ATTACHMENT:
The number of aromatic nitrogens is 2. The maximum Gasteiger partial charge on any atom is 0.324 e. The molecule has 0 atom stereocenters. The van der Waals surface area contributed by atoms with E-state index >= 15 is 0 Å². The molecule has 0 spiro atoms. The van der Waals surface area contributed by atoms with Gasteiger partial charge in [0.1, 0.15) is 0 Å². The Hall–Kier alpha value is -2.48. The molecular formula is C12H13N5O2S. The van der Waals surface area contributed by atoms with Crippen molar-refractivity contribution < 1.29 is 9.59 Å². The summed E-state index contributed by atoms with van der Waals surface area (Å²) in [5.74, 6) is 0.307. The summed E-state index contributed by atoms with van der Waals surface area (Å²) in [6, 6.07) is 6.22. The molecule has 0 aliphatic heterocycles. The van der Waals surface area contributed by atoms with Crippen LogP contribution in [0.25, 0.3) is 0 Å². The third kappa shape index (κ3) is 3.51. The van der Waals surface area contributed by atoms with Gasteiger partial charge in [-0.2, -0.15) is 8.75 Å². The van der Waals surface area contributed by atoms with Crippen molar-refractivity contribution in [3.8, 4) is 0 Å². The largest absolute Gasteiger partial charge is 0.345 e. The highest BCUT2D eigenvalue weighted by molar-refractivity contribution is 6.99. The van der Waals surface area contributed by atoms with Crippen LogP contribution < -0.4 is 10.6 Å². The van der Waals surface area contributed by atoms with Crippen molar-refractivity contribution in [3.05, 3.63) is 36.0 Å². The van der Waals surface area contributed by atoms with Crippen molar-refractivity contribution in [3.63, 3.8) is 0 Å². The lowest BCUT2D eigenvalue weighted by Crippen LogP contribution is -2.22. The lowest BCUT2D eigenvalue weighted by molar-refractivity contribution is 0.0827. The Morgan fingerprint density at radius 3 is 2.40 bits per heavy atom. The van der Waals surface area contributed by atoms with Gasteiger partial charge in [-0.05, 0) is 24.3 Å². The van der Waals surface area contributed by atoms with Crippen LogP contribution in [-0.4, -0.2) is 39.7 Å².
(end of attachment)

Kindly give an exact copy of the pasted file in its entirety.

The number of aromatic nitrogens is 2. The maximum Gasteiger partial charge on any atom is 0.324 e. The molecule has 0 atom stereocenters. The van der Waals surface area contributed by atoms with E-state index >= 15 is 0 Å². The molecule has 0 spiro atoms. The van der Waals surface area contributed by atoms with Gasteiger partial charge in [0.1, 0.15) is 0 Å². The Hall–Kier alpha value is -2.48. The molecular formula is C12H13N5O2S. The van der Waals surface area contributed by atoms with Crippen molar-refractivity contribution < 1.29 is 9.59 Å². The summed E-state index contributed by atoms with van der Waals surface area (Å²) in [5.74, 6) is 0.307. The summed E-state index contributed by atoms with van der Waals surface area (Å²) in [6, 6.07) is 6.22. The molecule has 0 aliphatic heterocycles. The van der Waals surface area contributed by atoms with Crippen LogP contribution in [0.25, 0.3) is 0 Å². The third kappa shape index (κ3) is 3.51. The van der Waals surface area contributed by atoms with Gasteiger partial charge in [-0.2, -0.15) is 8.75 Å². The van der Waals surface area contributed by atoms with Crippen molar-refractivity contribution in [3.8, 4) is 0 Å². The largest absolute Gasteiger partial charge is 0.345 e. The highest BCUT2D eigenvalue weighted by molar-refractivity contribution is 6.99. The van der Waals surface area contributed by atoms with Crippen LogP contribution < -0.4 is 10.6 Å². The van der Waals surface area contributed by atoms with Crippen molar-refractivity contribution in [3.05, 3.63) is 36.0 Å². The van der Waals surface area contributed by atoms with Crippen molar-refractivity contribution in [3.63, 3.8) is 0 Å². The lowest BCUT2D eigenvalue weighted by Crippen LogP contribution is -2.22. The lowest BCUT2D eigenvalue weighted by molar-refractivity contribution is 0.0827. The Morgan fingerprint density at radius 3 is 2.40 bits per heavy atom. The van der Waals surface area contributed by atoms with Gasteiger partial charge in [-0.05, 0) is 24.3 Å². The van der Waals surface area contributed by atoms with Crippen LogP contribution in [-0.4, -0.2) is 39.7 Å².